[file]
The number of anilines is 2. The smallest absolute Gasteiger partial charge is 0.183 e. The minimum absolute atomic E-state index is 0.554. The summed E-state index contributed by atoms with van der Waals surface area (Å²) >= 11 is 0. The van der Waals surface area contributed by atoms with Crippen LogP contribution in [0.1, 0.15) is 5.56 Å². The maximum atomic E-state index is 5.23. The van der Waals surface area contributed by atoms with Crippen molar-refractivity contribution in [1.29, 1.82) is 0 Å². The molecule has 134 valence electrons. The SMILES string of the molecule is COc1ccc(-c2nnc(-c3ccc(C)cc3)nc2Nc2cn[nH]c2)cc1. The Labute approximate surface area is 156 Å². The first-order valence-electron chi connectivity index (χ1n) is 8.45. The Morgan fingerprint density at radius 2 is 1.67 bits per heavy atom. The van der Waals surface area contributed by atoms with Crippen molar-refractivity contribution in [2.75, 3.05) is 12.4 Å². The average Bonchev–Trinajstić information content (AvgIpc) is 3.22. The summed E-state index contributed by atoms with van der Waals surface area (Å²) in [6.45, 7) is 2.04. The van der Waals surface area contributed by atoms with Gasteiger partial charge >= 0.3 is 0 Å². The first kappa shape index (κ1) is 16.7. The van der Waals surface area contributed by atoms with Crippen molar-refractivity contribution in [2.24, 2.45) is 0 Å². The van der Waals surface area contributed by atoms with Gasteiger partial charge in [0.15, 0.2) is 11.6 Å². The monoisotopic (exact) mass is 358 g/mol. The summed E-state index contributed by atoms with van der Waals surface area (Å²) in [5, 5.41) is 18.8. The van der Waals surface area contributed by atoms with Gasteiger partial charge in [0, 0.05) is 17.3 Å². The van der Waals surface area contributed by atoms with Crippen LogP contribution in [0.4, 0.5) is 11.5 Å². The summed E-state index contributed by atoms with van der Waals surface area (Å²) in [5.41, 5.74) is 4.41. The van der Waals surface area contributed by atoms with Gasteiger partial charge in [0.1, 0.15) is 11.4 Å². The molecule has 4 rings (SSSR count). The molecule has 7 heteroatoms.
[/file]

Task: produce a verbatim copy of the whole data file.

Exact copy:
The number of anilines is 2. The smallest absolute Gasteiger partial charge is 0.183 e. The minimum absolute atomic E-state index is 0.554. The summed E-state index contributed by atoms with van der Waals surface area (Å²) >= 11 is 0. The van der Waals surface area contributed by atoms with Crippen LogP contribution in [0.1, 0.15) is 5.56 Å². The maximum atomic E-state index is 5.23. The van der Waals surface area contributed by atoms with Crippen molar-refractivity contribution in [1.29, 1.82) is 0 Å². The molecule has 134 valence electrons. The SMILES string of the molecule is COc1ccc(-c2nnc(-c3ccc(C)cc3)nc2Nc2cn[nH]c2)cc1. The Labute approximate surface area is 156 Å². The first-order valence-electron chi connectivity index (χ1n) is 8.45. The Morgan fingerprint density at radius 2 is 1.67 bits per heavy atom. The van der Waals surface area contributed by atoms with Crippen molar-refractivity contribution in [2.75, 3.05) is 12.4 Å². The average Bonchev–Trinajstić information content (AvgIpc) is 3.22. The summed E-state index contributed by atoms with van der Waals surface area (Å²) in [6.45, 7) is 2.04. The van der Waals surface area contributed by atoms with Gasteiger partial charge >= 0.3 is 0 Å². The first kappa shape index (κ1) is 16.7. The van der Waals surface area contributed by atoms with Crippen molar-refractivity contribution in [2.24, 2.45) is 0 Å². The van der Waals surface area contributed by atoms with Gasteiger partial charge in [0.15, 0.2) is 11.6 Å². The monoisotopic (exact) mass is 358 g/mol. The summed E-state index contributed by atoms with van der Waals surface area (Å²) in [5, 5.41) is 18.8. The van der Waals surface area contributed by atoms with Gasteiger partial charge in [0, 0.05) is 17.3 Å². The van der Waals surface area contributed by atoms with Crippen LogP contribution in [0.4, 0.5) is 11.5 Å². The summed E-state index contributed by atoms with van der Waals surface area (Å²) in [5.41, 5.74) is 4.41. The van der Waals surface area contributed by atoms with Gasteiger partial charge in [0.1, 0.15) is 11.4 Å². The molecule has 4 rings (SSSR count). The molecule has 7 heteroatoms.